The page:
A participant was considered clinically depressed if she reported both physician-diagnosed depression and regular use of antidepressant medication. The questions on regular antidepressant medication use and physician-diagnosed depression were asked in 2002, and data were updated biennially through 2008.
Depression symptoms were evaluated by means of 2 commonly used self-report measures: the 10-item version of the Center for Epidemiologic Studies Depression Scale (CESD-10) in 2004 and the 15-item version of the Geriatric Depression Scale (GDS-15) in 2008. The CESD-10 is a short-form scale with 10 items that is designed to identify depressive symptoms in the general population (33). The CESD-10 has shown good predictive accuracy when compared with the full-length 20-item version of the Center for Epidemiologic Studies Depression Scale, with a kappa index of 0.97 (33). Responses are recorded using a 4-point Likert scale ranging from rarely (scored 0) to all of the time (scored 3), and points are summed across the 10 items to provide a total CESD-10 score ranging from 0 to 30. Respondents who provided data on at least 9 of the CESD-10 items were included in the analyses, with mean imputation used to replace the missing items. The optimum cutoff point for the CESD-10 scores was 10 (33). The GDS-15 is a 15-item short version of the Geriatric Depression Scale. Giving 1 point for each matching answer and summing the points results in the GDS-15 score (34). Respondents who provided data on all 15 items of the GDS-15 were included in the analyses. The GDS-15 has excellent properties in screening for major depression (35) as assessed by the Structured Clinical Interview for the Diagnostic and Statistical Manual of Mental Disorders, Third Edition, Revised (36). The optimum cutoff point for the GDS-15 is 5, yielding a sensitivity of 92% and a specificity of 85% in predicting major depression (35).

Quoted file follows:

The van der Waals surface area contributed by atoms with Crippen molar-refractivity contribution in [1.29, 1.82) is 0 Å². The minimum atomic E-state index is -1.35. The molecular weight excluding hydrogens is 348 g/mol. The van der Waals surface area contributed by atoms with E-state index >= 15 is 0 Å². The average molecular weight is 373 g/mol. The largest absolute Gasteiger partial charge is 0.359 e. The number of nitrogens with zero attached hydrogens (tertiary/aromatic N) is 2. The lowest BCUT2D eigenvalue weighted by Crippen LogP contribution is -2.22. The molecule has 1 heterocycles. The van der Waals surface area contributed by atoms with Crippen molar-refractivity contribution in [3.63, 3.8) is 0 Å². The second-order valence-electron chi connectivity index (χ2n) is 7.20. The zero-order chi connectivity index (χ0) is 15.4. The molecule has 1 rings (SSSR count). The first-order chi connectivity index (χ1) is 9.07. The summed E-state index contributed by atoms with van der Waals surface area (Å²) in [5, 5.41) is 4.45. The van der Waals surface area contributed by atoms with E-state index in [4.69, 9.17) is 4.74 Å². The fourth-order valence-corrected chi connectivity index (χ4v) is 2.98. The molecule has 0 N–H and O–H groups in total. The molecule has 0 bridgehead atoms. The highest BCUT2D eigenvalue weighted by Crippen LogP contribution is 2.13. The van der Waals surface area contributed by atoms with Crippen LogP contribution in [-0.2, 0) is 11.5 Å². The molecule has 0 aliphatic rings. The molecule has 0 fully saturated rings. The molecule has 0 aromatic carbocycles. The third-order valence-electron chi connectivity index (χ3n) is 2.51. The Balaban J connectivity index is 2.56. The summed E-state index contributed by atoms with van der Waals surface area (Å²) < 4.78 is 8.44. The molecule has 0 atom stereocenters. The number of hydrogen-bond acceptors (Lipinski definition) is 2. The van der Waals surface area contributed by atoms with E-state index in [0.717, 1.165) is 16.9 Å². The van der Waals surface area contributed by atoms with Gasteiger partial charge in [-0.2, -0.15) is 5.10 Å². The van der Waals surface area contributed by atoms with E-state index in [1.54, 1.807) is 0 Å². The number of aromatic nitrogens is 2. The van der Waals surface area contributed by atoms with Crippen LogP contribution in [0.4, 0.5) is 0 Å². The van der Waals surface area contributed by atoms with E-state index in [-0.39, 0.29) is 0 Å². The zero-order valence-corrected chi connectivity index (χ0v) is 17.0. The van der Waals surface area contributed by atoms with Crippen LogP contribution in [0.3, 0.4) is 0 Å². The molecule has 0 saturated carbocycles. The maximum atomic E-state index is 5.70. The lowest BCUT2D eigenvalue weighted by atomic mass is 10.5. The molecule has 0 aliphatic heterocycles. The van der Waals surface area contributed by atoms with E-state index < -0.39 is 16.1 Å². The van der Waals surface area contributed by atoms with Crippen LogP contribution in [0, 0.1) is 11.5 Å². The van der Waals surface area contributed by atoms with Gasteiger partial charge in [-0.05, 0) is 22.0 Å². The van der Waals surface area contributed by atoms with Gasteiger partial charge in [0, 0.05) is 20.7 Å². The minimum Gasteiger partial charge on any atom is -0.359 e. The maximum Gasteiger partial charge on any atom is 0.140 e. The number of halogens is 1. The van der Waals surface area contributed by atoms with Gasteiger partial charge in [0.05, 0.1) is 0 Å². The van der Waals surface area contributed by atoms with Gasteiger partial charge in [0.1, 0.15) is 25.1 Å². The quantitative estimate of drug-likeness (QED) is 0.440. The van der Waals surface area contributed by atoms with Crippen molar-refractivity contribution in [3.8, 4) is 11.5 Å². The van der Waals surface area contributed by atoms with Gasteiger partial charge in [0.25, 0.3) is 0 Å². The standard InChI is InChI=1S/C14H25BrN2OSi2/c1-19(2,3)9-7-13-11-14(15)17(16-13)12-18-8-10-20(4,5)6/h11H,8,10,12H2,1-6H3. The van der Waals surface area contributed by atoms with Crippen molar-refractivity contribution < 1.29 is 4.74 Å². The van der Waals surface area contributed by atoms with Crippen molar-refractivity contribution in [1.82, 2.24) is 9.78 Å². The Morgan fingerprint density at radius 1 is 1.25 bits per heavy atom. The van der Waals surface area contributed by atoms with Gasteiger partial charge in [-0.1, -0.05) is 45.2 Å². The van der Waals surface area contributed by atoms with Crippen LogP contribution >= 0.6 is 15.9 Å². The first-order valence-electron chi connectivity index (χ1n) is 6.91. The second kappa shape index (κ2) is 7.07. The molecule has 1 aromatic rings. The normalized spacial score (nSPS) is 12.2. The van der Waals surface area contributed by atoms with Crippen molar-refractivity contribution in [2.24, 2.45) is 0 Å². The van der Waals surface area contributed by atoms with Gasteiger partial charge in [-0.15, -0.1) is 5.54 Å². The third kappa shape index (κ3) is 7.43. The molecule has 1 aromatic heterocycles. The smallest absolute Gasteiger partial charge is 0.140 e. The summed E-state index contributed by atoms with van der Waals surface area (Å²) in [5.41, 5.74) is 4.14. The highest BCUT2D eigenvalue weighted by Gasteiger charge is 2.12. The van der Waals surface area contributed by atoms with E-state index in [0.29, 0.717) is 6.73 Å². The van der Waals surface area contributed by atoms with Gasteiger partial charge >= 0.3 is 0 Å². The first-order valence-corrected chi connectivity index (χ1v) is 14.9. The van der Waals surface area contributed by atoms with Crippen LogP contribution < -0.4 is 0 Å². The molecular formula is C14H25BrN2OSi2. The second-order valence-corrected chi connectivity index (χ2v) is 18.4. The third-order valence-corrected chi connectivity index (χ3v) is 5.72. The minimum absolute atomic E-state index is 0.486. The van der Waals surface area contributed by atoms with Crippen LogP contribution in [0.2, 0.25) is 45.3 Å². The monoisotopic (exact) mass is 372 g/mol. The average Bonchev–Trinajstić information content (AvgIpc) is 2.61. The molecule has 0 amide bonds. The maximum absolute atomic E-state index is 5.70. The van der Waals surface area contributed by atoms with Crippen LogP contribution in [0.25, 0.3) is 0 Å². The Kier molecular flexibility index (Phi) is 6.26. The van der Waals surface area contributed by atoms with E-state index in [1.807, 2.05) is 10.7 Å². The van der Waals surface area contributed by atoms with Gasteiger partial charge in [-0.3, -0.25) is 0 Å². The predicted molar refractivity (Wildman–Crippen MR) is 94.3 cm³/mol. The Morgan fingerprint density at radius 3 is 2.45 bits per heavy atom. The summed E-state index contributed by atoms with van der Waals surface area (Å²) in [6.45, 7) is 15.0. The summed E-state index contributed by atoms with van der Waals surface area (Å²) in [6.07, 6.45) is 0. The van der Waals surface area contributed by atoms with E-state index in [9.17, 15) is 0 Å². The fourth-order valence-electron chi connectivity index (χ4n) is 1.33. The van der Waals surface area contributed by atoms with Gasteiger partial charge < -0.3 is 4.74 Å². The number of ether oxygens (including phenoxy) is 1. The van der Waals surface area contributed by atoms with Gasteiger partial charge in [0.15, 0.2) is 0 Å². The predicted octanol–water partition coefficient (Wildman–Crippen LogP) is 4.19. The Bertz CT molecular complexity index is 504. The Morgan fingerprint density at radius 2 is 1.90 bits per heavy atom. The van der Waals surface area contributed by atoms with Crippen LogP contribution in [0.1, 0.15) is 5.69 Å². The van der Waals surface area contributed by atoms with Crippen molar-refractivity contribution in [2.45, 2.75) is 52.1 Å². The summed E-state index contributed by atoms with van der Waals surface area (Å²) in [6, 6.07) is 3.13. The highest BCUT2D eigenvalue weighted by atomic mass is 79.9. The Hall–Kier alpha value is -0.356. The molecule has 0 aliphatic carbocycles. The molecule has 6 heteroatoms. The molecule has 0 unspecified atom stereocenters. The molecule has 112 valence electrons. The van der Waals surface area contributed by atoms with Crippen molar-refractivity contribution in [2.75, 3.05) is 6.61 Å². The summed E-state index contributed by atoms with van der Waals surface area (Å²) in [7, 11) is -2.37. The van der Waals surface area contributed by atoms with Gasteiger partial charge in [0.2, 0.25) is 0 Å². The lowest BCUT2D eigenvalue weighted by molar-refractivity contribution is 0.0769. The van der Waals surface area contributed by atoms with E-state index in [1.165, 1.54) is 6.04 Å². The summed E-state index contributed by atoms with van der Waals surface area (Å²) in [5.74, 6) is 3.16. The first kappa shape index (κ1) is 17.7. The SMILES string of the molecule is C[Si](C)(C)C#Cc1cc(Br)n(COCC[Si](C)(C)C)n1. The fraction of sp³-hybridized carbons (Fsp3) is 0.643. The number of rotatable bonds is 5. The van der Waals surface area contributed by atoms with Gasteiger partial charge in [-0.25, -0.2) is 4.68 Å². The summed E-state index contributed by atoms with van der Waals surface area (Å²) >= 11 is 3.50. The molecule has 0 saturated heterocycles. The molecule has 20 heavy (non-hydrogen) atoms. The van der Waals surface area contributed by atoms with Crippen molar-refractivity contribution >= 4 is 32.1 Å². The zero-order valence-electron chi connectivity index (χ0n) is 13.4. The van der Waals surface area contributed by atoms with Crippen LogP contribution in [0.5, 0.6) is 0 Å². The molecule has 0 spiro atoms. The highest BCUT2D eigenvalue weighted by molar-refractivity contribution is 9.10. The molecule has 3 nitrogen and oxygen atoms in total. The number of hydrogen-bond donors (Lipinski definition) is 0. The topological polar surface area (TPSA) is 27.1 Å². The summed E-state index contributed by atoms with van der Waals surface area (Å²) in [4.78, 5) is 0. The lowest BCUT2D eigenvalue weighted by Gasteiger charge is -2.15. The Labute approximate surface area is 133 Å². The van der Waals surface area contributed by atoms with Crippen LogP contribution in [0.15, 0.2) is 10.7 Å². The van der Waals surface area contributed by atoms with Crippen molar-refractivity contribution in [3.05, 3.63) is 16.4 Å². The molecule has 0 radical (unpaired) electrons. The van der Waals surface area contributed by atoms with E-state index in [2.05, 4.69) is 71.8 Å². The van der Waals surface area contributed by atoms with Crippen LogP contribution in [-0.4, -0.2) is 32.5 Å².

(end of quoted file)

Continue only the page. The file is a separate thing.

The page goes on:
Clinically relevant depressive symptoms were defined as either CESD-10 score ≥10 or GDS-15 score ≥5.
Person-years for each participant were calculated from the date on which the 2002 questionnaire was returned to the diagnosed date of depression or death; June 1, 2008; or the date of return of the last questionnaire, whichever came first. Time-dependent Cox proportional hazards models were used to estimate age- and multivariate-adjusted relative risks (and 95% confidence intervals) of clinical depression and clinically relevant depression symptoms for women with RLS compared with women without RLS. The age-adjusted mean values for the CESD-10 score and GDS-15 score and multivariate-adjusted mean differences in scores between women with RLS and women without RLS were compared using a generalized linear model.